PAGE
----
\newpage \section {Nondeterminism; Inverting Functions; Reductions.\label{np}}
\subsection{Example of a Narrow Computation: Inverting a Function.\label
{invert}}
Consider a P-time function $F$. For convenience, assume $\|F(x)\|=\|x\|$,
(often it is enough if $\|x\|$ and $\|F(x)\|$ are bounded by polynomials of each
other). Inverting $F$ means given $y$, find $x\in F^{-1}(y)$, i.e.\ such that
$F(x) = y$. There may be multiple solutions if $F$ is many-to-one; we need to
find only one. How?
We may try all possible $x$ for $F(x)=y$. Assume $F$ runs in linear time on a
Pointer Machine. What is the cost of inverting $F$? The {\em space} used is
$\|x\|+\|y\|+ $space$_F(x)= O(\|x\|)$. But time is $O(\|x\|2^{\|x\|})$: absolutely
infeasible. No method is currently proven much better in the worst case. And
neither can we prove some inverting problems to require {\em super-linear}
time. This is the sad present state of Computer Science!
{\bf An Example: Factoring.} Let $F(x_1,x_2)=x_1x_2$ be the the product
of integers $x_1,x_2$ $\|x_1\|=\|x_2\|$. $\|F(x)\|$ is almost $\|x\|$. For simplicity,
assume $x_1,x_2$ are primes. A fast algorithm in sec.~\ref{prime} determines
if an integer is prime. If not, no factor is given, only its existence.
To invert $F$ means to factor $F(x)$. How many primes we might have to check?
The density of $n$-bit prime numbers is approximately $1/(n\ln2)$.
So, factoring by exhaustive search takes {\em exponential} time!
In fact, even the best known algorithms for this ancient problem run in time
about $2^{\sqrt{\|y\|}}$, despite centuries of efforts by most brilliant people.
The task is now commonly believed infeasible and the security of many famous
cryptographic schemes depends on this {\em unproven} faith.
{\bf One-Way Functions:} \(x\,{\stackrel F\longrightarrow}\, y\) are those easy
to compute $(x\mapsto y)$ and hard to invert $(y\mapsto x)$ for most $x$.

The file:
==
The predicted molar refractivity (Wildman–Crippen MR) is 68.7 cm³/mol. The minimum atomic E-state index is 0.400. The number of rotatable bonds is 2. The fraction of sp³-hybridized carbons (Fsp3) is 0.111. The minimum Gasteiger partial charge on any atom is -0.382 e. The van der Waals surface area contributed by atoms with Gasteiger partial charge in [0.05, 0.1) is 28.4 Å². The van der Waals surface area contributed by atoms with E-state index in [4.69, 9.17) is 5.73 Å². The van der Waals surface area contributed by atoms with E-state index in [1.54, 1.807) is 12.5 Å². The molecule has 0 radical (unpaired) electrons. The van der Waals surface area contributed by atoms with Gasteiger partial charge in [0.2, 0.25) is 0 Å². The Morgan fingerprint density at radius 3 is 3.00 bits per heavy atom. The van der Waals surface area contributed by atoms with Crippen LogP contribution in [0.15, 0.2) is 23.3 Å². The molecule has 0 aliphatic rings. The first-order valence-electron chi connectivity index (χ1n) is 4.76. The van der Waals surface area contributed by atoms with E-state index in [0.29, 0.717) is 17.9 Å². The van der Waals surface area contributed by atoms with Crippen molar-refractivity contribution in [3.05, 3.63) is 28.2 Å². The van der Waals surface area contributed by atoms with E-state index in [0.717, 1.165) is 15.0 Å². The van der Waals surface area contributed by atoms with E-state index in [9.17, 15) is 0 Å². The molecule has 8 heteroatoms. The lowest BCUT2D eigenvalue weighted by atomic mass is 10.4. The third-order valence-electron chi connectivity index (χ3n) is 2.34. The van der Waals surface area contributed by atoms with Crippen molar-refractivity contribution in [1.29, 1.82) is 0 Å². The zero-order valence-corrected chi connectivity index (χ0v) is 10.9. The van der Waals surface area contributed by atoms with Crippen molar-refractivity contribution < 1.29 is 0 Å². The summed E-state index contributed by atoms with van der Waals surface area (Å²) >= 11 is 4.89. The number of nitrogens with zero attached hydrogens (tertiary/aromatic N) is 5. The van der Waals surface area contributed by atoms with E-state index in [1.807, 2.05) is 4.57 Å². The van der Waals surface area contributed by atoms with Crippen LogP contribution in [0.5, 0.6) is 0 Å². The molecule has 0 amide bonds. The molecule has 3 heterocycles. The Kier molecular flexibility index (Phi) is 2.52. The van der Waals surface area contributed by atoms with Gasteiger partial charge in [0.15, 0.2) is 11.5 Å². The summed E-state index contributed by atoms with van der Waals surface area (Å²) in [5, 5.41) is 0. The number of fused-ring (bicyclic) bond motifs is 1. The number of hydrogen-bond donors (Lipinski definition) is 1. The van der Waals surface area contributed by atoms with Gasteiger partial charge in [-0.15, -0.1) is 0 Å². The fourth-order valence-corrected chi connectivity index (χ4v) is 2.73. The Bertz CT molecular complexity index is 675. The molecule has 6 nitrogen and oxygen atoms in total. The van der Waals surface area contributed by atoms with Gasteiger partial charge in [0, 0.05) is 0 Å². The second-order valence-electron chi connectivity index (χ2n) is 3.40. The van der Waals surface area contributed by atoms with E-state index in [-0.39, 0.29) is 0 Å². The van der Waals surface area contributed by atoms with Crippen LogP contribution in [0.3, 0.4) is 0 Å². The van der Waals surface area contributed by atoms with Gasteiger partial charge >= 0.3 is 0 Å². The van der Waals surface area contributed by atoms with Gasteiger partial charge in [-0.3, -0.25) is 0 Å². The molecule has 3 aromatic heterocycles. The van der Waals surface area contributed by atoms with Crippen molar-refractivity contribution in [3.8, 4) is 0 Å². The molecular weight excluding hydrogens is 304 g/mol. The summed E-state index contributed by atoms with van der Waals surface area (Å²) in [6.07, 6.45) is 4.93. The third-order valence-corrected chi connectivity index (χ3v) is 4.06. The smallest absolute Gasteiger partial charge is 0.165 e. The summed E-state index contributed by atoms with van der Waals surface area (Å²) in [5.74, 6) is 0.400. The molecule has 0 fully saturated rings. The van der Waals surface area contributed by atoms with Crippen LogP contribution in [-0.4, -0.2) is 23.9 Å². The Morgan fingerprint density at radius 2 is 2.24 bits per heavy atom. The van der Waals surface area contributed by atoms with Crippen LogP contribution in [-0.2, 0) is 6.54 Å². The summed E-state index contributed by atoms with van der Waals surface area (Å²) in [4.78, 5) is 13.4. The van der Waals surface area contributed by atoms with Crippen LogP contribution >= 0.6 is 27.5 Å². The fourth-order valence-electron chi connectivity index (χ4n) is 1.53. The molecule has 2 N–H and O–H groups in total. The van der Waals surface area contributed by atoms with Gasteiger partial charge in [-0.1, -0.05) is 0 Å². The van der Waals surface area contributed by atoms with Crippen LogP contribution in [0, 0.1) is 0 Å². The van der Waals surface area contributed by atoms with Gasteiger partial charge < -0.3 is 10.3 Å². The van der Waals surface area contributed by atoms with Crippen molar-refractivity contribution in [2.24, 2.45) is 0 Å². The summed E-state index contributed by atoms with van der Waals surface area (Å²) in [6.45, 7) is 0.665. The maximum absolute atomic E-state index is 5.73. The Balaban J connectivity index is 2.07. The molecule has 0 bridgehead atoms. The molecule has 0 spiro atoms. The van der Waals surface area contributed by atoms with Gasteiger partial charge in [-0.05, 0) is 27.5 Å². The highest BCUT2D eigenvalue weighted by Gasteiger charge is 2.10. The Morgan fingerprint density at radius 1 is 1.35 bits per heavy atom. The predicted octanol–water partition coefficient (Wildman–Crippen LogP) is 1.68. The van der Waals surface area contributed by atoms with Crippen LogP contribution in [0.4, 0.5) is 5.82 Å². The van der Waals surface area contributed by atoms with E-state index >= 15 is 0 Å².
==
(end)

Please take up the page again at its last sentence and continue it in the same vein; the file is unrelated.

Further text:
Even their existence is sort of a religious belief in Computer Theory.
It is unproven, though many functions {\em seem} to be one-way.
Some functions, however, are proven to be one-way, IFF one-way functions
EXIST. Many theories and applications are based on this hypothetical existence.
\subsubsection*{Search and NP Problems.\label{search}}
Let us compare the inverting problems with another type: the search problems.
They are, given $x$, to find $w$ satisfying a given predicate $P(x,w)$
computable in time $\|x\|^{O(1)}$. Any inverting problem is a search problem and
any search problem can be restated as an inverting problem. E.g., finding a
Hamiltonian cycle $C$ in a graph $G$, can be stated as inverting a $f(G,C)$,
which outputs $G,0\ldots 0$ if $C$ is in fact a Hamiltonian cycle of $G$.
Otherwise, $f(G,C) = 0\ldots 0$. There are two parts to a search problem, (a)
decision problem: does $w$ (called {\em witness}) exists, and (b) a
constructive problem: actually find $w$.
A time bound for solving one of these types of problems gives a similar bound
for the other.
Suppose a P-time $A(x)$ finds $w$ satisfying $P(x,w)$ (if $w$ exists).
If $A$ does not produce $w$ within the time limit then it does not exist. So we
can use the ``witness'' algorithm to solve the decision problem.
On the other hand, each predicate $P$ can be extended to $P'((x,y),w)=
P(x,w)\&w